Some writers find criminal law’s general justification in the prevention of harm and the prevention of moral wrongdoing. However, these general justifications face a range of objections. One criticism is that they are unduly expansive. For example, failing to help a friend move his or her house because one is lazy is a moral wrong but does not require the attention of criminal proceedings (Duff 2014b). Another criticism is that they do not account for the fact that some wrongdoing generates secondary duties, which cannot be fulfilled by criminal law alone.
The penalties for criminal offenses vary among jurisdictions but may include fines, forfeitures, restitution, deportation, incarceration (which can range from a few days to life) and various forms of government supervision. In some countries, capital punishment is a common penalty for the most serious crimes.
Some scholars claim that what makes criminal law distinctive is its expressive character, its capacity to communicate a condemnation of wrongdoing. They argue that the expressivity of punishment is primarily a matter of its ability to communicate a verdict of guilt: The actus reus in a criminal case is a formal declaration by a judge or other official that DD has committed a crime, and this sends a specific message to DD about DD’s blameworthiness.
Other writers object to such claims about the expressive function of punishment. They suggest that much moral wrongdoing, including many activities that generate secondary duties to suffer or protect, has no business being criminalized: criminalizing them would impose substantial costs and divert scarce resources away from more valuable priorities.
Moreover, they contend that punishing wrongdoers does not necessarily make them less likely to commit further wrongdoing. It is more likely that it will simply drive wrongdoing underground, resulting in more crime and misery for everyone. This is the so-called “deterrence” view of punishment. Alternatively, defenders of the general justification of criminal law claim that criminal sanctions are indispensable tools for deterring and responding to specific and general wrongdoing.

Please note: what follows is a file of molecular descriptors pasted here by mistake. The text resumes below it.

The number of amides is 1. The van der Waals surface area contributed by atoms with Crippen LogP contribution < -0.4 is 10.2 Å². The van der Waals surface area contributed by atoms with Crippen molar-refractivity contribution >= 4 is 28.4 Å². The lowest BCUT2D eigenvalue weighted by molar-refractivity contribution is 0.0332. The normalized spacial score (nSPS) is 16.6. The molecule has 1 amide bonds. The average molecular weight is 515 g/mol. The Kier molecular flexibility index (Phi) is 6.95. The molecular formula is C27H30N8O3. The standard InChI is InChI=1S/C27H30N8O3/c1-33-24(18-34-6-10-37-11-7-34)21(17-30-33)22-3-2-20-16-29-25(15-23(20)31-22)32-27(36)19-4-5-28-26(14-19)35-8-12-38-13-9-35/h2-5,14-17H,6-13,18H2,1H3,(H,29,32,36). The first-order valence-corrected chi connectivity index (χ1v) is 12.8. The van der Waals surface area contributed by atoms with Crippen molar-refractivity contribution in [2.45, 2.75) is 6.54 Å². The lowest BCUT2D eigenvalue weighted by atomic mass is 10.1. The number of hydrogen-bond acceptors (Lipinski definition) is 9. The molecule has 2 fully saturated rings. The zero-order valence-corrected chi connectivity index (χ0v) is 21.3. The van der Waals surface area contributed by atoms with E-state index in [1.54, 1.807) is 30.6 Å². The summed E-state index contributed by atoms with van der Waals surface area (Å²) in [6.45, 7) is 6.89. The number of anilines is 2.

Defenses are strategies that challenge the prosecution’s case against you. They can poke holes in the prosecutor’s evidence, deny the elements of the crime or assert that you have a legal and reasonable excuse for your actions. The burden of proof is high for the prosecution to prove that you committed the crime, so it is important to have a strong criminal defense.
Mistake of fact is a defense that negates the intent element of many crimes. It is most often used to defend white-collar offenses such as fraud or theft, but can also apply to other crimes where the alleged victim did not consent to the behavior. Involuntary intoxication can also be used as a lack of intent defense. For example, if you were given alcohol that was spiked or ate something at a party that was laced with drugs, your intoxication cancels out your intent to commit a crime.
A alibi is an affirmative defense that requires you to prove that you were not at the scene of the crime at the time it occurred. Supportive evidence might include witness testimonies, phone records and surveillance footage. Necessity is another common criminal defense. This is when you engage in an illegal act to prevent a worse outcome, such as the death of someone else. It is a valid defense to murder, but it must be proportional, meaning you cannot kill in response to being slapped or spit on.